Does Burr belong in the pantheon of founding fathers? Or is he, as historians have asserted ever since he fatally shot Alexander Hamilton in a duel, a faux founder who happened to be in the right place at the right time? Was he really the enigmatic villain, the political schemer who lacked any moral core, the sexual pervert, the cherubic-faced slanderer so beloved of popular imagination? This striking new biography by Isenberg (Sex and Citizenship in Antebellum America) argues that Burr was, indeed, the real thing, a founder "at the center of nation building" and a "capable leader in New York political circles." Interestingly, if controversially, Isenberg believes Burr was "the only founder to embrace feminism," the only one who "adhered to the ideal that reason should transcend party differences." Far from being an empty vessel, she says, Burr defended freedom of speech, wanted to expand suffrage and was a proponent of equal rights. Burr was not without his faults, she concludes, but then, none of the other founders was entirely angelic, either, and his actions must be viewed in the context of his political times. As this important book reminds us, America's founders behaved like ordinary human beings even when they were performing their extraordinary deeds. Illus. (May 14) (c) Copyright PWxyz, LLC. All rights reserved

Booklist Review

In this positive portrayal of the controversial Aaron Burr (1756-1836), Isenberg departs from all previous biographers, deploring their lack of basic research. Although she acknowledges that studying Burr is hampered by the loss of his papers in a shipwreck, Isenberg more than compensates by tapping negative publicity disseminated by Burr's political enemies. Comparing their scurrilous reports with private descriptions of Burr as cultured, well liked, and progressive for the times (Isenberg approves him as a feminist ), the author argues that Burr's reputation was marred not by genuine defects of character but by political competition. And she details the three episodes on which opinion of Burr rises and falls: his tie with Jefferson for the presidency in the 1800 election, his 1804 duel with Hamilton, and his 1807 treason trial. Making a strong case for revising received wisdom about Burr, Isenberg significantly contributes to the history of the early republic. --Gilbert Taylor Copyright 2007 Booklist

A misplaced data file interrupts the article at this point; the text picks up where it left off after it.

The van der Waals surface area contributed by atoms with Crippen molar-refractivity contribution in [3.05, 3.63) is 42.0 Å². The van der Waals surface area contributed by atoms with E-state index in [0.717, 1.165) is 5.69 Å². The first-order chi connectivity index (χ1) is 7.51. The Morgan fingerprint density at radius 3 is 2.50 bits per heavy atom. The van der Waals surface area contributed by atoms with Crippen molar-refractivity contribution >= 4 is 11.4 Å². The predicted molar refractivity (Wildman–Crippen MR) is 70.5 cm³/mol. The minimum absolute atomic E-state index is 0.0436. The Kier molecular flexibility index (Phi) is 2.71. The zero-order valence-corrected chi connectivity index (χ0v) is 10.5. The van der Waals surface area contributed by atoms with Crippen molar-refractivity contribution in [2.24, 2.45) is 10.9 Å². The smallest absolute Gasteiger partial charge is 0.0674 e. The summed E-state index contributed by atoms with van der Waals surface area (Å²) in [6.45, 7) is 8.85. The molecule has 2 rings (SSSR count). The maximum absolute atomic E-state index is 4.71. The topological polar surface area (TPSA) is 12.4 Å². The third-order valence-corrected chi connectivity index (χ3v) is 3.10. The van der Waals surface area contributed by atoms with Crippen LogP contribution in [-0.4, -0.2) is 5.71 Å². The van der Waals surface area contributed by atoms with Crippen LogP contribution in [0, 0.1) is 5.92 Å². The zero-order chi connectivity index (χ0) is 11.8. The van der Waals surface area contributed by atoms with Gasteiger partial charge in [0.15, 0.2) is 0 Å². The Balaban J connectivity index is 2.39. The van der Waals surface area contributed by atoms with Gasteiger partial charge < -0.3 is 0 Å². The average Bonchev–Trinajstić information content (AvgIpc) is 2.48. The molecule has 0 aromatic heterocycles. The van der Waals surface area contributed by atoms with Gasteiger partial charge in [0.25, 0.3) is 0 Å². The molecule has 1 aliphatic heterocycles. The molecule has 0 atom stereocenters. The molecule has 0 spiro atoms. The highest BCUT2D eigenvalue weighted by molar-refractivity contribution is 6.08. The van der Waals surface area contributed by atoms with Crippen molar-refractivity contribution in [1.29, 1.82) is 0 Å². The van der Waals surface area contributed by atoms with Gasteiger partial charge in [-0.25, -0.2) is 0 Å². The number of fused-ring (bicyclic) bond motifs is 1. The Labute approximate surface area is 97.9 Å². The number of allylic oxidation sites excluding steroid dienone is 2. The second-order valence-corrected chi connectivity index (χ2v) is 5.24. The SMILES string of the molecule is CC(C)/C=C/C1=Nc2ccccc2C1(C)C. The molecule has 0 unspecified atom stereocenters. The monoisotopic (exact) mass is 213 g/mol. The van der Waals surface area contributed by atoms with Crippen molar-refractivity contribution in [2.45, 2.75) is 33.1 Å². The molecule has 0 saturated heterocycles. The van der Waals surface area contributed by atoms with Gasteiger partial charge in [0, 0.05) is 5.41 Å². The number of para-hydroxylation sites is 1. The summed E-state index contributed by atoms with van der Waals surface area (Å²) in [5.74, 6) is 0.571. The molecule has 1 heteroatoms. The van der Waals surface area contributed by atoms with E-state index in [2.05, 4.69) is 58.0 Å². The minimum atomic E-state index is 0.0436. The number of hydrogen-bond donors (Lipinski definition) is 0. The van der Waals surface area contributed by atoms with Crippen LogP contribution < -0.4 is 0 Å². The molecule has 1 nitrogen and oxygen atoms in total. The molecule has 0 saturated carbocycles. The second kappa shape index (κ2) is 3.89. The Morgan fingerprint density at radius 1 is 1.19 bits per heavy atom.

Library Journal Review

In this flawed work about one of American history's most fascinating characters, Isenberg (history, Univ. of Tulsa; Sex and Citizenship in Antebellum America), an unabashed Aaron Burr apologist, attempts to restore her subject's reputation by investigating his political and personal conduct. She examines three major episodes in Burr's long, turbulent, and ultimately tragic life: his failed bid for the 1800 presidency, his escalating hostility toward Alexander Hamilton that culminated in the duel that ruined Burr's once-promising political career, and his trial for treason that ended in acquittal but forced him into exile. Burr is portrayed as an innocent victim of unsubstantiated slander, gossip, and enmity throughout his career as an attorney, a U.S. senator from New York, and vice president. It is an unconvincing and highly subjective portrait that raises more questions than it answers. Roger G. Kennedy's Burr, Hamilton, and Jefferson: A Study in Character is a superior title for general readers that provides objective analysis of Burr's political machinations and personal behavior. Milton Lomask's two-volume biography of Burr, now o.p., is the more scholarly work that libraries should possess. Not recommended.-Douglas King, Univ. of South Carolina Lib., Columbia (c) Copyright 2010. Library Journals LLC, a wholly owned subsidiary of Media Source, Inc. No redistribution permitted.